VA correctional health conference team members: (L to R) Raymond Perez, Phoenix VA, Dr. Matthew Stimmel, VA Palo Alto, Machele Huff, Salem VAMC

On any given day in the United States, an average of 181,500 Veterans are incarcerated—about seven percent of the prison population, according to the Department of Justice.

Former Army infantryman Raymond Perez was one. “After I got out, I struggled with a number of issues that I was in denial about, and I chose to self-medicate. I dealt with addiction, homelessness and ultimately incarceration,” says Perez.

After his release, Perez was able to get back on his feet thanks to compensated work therapy, a clinical vocational rehabilitation program offered at every VA medical center. Today he is a peer support specialist with the Phoenix VA Health Care System Community Resource and Referral Center. These centers, located across the country, provide Veterans who are homeless and at risk of homelessness with one-stop access to housing, health and mental health care, career development and VA and non-VA benefits.

“What I do is go to different prisons throughout the state of Arizona and I inspire Veterans with hope,” explains Perez. “I let them know, ‘I’ve been there. I’ve been incarcerated. If I can get out of it, you can too.’ We’re sharing our stories and offering different tools for Veterans to succeed once they get released from prison. Each and every one of us has to decide for ourselves when we are ready to make a change. My job is to walk alongside them and reassure them that there is hope.”

Preventing homelessness after incarceration

Justice-involved Veterans are often vulnerable to becoming homeless, notes Jessica Blue-Howells, national coordinator of the Health Care for Re-entry Veterans Program, which is designed to promote success and prevent homelessness among Veterans returning home after incarceration. “Having any kind of criminal justice history—a single arrest or a long-term incarceration in prison—is a huge risk factor,” says Blue-Howells. “Whether it’s access to housing or to maintain housing, it’s difficult to achieve either if, in your credit record, you have a criminal history.”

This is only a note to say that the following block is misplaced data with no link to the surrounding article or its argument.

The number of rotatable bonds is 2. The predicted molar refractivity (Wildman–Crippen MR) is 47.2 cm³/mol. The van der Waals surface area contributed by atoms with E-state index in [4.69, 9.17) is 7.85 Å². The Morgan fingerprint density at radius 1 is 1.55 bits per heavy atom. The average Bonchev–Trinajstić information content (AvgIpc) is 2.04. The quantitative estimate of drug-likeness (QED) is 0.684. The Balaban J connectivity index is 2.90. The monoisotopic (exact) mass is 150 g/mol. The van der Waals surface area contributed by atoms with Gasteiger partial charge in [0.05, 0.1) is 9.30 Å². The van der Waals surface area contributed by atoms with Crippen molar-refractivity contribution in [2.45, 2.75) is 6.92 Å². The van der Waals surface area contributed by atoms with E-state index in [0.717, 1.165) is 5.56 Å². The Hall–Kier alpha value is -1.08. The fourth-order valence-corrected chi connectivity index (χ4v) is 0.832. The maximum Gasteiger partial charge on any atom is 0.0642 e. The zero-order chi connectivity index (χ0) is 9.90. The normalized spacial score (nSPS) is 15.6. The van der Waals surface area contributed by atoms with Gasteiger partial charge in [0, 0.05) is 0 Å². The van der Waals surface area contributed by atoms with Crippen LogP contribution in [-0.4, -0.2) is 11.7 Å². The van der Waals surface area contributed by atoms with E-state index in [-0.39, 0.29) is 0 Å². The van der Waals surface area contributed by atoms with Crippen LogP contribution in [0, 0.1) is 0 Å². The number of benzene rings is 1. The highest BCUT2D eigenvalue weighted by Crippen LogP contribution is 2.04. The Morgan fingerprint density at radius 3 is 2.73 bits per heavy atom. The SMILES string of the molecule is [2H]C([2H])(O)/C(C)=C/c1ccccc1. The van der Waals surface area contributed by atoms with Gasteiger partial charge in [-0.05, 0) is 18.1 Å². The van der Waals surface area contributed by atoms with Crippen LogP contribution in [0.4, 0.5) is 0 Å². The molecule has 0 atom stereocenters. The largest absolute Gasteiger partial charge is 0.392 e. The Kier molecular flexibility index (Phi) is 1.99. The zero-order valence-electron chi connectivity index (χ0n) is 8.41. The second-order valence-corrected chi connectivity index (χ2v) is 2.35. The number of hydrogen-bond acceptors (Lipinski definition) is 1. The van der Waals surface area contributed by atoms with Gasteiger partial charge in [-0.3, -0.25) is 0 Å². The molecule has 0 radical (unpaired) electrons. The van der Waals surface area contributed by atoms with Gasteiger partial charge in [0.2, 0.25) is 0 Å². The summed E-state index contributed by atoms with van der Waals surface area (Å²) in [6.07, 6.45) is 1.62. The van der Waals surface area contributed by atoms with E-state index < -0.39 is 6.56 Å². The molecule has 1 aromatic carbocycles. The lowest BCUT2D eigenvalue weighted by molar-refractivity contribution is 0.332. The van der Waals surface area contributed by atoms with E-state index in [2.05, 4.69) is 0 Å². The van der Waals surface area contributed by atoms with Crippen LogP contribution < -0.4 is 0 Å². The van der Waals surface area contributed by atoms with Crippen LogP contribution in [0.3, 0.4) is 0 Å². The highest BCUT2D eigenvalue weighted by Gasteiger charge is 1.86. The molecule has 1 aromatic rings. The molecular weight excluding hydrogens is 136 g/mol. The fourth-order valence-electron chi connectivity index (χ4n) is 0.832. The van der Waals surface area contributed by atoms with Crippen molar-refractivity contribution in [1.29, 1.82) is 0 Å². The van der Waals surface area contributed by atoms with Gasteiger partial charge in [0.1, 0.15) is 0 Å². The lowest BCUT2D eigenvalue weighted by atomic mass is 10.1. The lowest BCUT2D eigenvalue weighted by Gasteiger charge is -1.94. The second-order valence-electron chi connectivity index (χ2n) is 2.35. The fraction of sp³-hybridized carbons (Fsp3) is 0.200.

Veterans with a criminal justice history are also at especially high risk for suicide, according to Blue-Howells. “That is why we try to incorporate mental health and Veterans’ peer support,” she says.

Another VA initiative to help justice-involved Veterans is the Veterans Justice Outreach Program, or VJO, which has three main objectives. The first is to train law enforcement and crisis intervention teams in dealing with Veterans. The second is to establish and work with Veterans treatment courts, an alternative judicial system that helps service members and Veterans avoid incarceration if the crime they are charged with is related to a mental health issue or drug dependency. Finally, VJO identifies and works with incarcerated Veterans to make sure they receive health care and support, whether in county jails or state prisons.

“I think there is a strong push in communities throughout the country to get Veterans the services that they need,” says Dr. Matthew Stimmel, clinical psychologist and Veterans justice outreach specialist at VA Palo Alto Health Care System. “They realize that some of the problems that led them to contact with the justice system are treatable problems and often the result of their service, and not necessarily because they are bad people.”

Veteran focused sessions at national conference

To spread the word among the criminal justice community about the work VA is doing with incarcerated and justice-involved Veterans, VA sent a team, including Perez and Stimmel, to the 2019 Academic & Health Policy Conference on Correctional Health, a national conference sponsored by the Academic Consortium on Criminal Justice Health. There were Veteran-focused sessions on Veterans treatment courts, law enforcement interactions with Veterans, female justice-involved Veterans and improving employment opportunities for Veterans with felonies, among other topics. “This is the first year that there has been a really big content presence around Veteran issues,” says Blue-Howells.

“Reintegration can be difficult, but that’s one of the focuses that we have: trying to get our Veterans stably housed, get them linked to treatment and meet their employment needs,” says Stimmel. “We’re fortunate at VA to have all of those needs met within one organization. It’s an uphill battle, for sure, and we’re doing the best we can to meet the needs of our Veterans.”

About the author: John Archiquette, is a Public Affairs Specialist, at the VA Southern Nevada Healthcare System

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Published on Jun. 13, 2019

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